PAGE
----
I was disappointed to read Miranda Hickman's misleading review of Modernist Heresies: British Literary History, 1883-1924, in JJQ, 46 (Winter 2009), 389-93. Considering the coalition of various interests potentially hostile to its contents, perhaps I could find solace in Bernard Shaw's observation (and one of the theses of my book) that heresy receives its reward in the future after initially being denounced for its challenge to established thought. With the potential of reviews to coffin the thoughts of academic books, however, I would like to respond briefly to the major critiques Hickman raises.
The first concerns her offhand and unilateral dismissal of my textual analyses. Rather than spending "little time considering the transposition of religious heresy into aesthetic or secular terms," major, recurrent theses in the book document the overlap between evolutionary heresies and reception theory as well as between syncretic heresies and philosophical synthesis. Without delving into any of my literary analyses, Hickman brusquely brushes them aside. If readers of the JJQ examine my literary analyses, I believe they will find convincing, nuanced, and original the arguments concerning the use of The Golden Bough in Tess of the d'Urbervilles, the sublime and the trope of "as if" in The Rainbow, the role of curiosity and paganism in unifying The Renaissance, and the detailed engagements of "Anna Livia Plurabelle" and Nineteen Eighty-Four with Basic English. The readers of Hickman's review would have no inkling of their existence. Not one of these arguments is presented in her often self-contradictory review. Saint Joan apparently is too "obvious" a thematic case for my argument, but such a comment reveals a bias at work that will not allow a strong example to illustrate that heresy was central to the early makeup of modernism. I certainly consider the "preoccupation with heresy" the topos and concept of the period and not just a "trope," as Hickman reports.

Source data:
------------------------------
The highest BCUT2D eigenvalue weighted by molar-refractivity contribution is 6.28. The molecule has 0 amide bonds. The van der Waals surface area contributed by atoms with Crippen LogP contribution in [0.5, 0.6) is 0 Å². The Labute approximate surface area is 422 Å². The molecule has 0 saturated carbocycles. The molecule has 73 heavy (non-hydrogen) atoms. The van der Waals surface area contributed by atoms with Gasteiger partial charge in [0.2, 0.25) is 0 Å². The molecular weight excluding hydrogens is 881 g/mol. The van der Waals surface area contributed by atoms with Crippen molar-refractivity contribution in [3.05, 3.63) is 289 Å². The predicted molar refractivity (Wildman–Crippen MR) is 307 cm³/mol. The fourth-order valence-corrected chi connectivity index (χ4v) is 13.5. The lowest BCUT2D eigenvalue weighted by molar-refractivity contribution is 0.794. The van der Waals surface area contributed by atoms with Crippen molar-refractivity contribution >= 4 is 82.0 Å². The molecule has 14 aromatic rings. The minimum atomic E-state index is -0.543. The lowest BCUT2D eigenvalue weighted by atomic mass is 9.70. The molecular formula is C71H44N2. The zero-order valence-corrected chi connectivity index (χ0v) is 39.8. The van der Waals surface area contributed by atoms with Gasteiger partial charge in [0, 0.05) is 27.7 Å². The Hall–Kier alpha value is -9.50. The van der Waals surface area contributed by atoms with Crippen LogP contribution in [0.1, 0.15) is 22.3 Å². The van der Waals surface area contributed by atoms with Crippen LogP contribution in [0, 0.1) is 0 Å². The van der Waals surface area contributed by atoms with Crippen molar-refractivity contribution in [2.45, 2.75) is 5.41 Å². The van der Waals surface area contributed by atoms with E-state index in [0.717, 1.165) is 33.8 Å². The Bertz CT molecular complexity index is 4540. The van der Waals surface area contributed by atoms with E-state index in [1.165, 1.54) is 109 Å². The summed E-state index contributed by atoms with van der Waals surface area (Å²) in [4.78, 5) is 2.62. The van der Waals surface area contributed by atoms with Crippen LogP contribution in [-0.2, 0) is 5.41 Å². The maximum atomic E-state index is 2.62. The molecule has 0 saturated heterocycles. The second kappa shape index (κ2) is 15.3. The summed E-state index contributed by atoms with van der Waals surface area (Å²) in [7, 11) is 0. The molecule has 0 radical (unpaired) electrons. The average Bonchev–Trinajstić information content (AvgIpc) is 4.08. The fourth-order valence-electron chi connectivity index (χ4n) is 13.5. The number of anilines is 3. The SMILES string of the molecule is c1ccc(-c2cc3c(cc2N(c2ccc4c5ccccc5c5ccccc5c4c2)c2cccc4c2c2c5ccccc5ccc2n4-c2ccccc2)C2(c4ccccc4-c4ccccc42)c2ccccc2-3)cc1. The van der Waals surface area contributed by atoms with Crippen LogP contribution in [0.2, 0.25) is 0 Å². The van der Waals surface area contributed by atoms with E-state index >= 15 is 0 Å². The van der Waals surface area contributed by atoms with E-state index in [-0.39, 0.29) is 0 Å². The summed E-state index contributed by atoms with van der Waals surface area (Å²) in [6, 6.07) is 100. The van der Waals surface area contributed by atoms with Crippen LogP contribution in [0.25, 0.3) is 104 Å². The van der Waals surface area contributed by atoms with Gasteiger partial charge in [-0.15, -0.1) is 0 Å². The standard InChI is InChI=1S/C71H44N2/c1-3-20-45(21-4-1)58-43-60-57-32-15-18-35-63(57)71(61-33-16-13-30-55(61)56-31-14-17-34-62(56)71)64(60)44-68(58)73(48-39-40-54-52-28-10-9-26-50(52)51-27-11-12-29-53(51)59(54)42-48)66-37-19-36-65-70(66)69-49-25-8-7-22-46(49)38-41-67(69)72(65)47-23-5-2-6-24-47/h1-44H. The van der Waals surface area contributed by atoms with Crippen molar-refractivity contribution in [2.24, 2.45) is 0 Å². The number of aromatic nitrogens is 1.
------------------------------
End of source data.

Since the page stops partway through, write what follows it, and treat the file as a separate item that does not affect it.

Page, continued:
There are two overt parts to Modernist Heresies: the first a discursive history of the Cambridge Heretics Society and the second a study of literature in the period. My literary analyses blend critical approaches, and, yes, they "do not follow directly from the points raised" in my discursive history of the Heretics Society, which I thank Hickman for commending. The "overarching design" she cannot find is painstakingly delineated in the preface and introduction where I lay out the parallel trajectories of the two parts. In short, this involves the development of synthetic artifice out of syncretism and the link heresy provides in the interdiction of blasphemy and obscenity. Again [End Page 485] Hickman's review does not mention these major aspects of the book. The complexity of heresy and synthesis in the period precludes the issues from being discussed in standard fashion with an "idea" and five ensuing case studies. It would have been easy just to document the curious history of the Heretics Society, but that would have been a disservice to the centrality of heresy in the period at hand.
Contrary to Hickman's assertions, Virginia Woolf is not the "only woman writer addressed," since Jane Harrison and Dora Russell occupy large sections of the chapters on the Heretics Society, which strove for gender diversity and equality. Moreover, while it is true that most of the authors who fit my study were male, my analyses of textual materials foreground a critique of patriarchy in the struggles of Joan of Arc, Tess Durbeyfield, Ursula Brangwen, and ALP. Finally, I understand Hickman's critique of the sketched portrayal of high modernism, but one major objective of the book is to draw continuities between the Victorian and modernist periods, an important historical argument necessitating cuts to the periphery. While reviewers have the prerogative to present a book as they choose, I believe the readers of the JJQ deserve reviews characterized by a higher degree of honesty, generosity, and thoroughness than the one Modernist Heresies received. [End Page 486]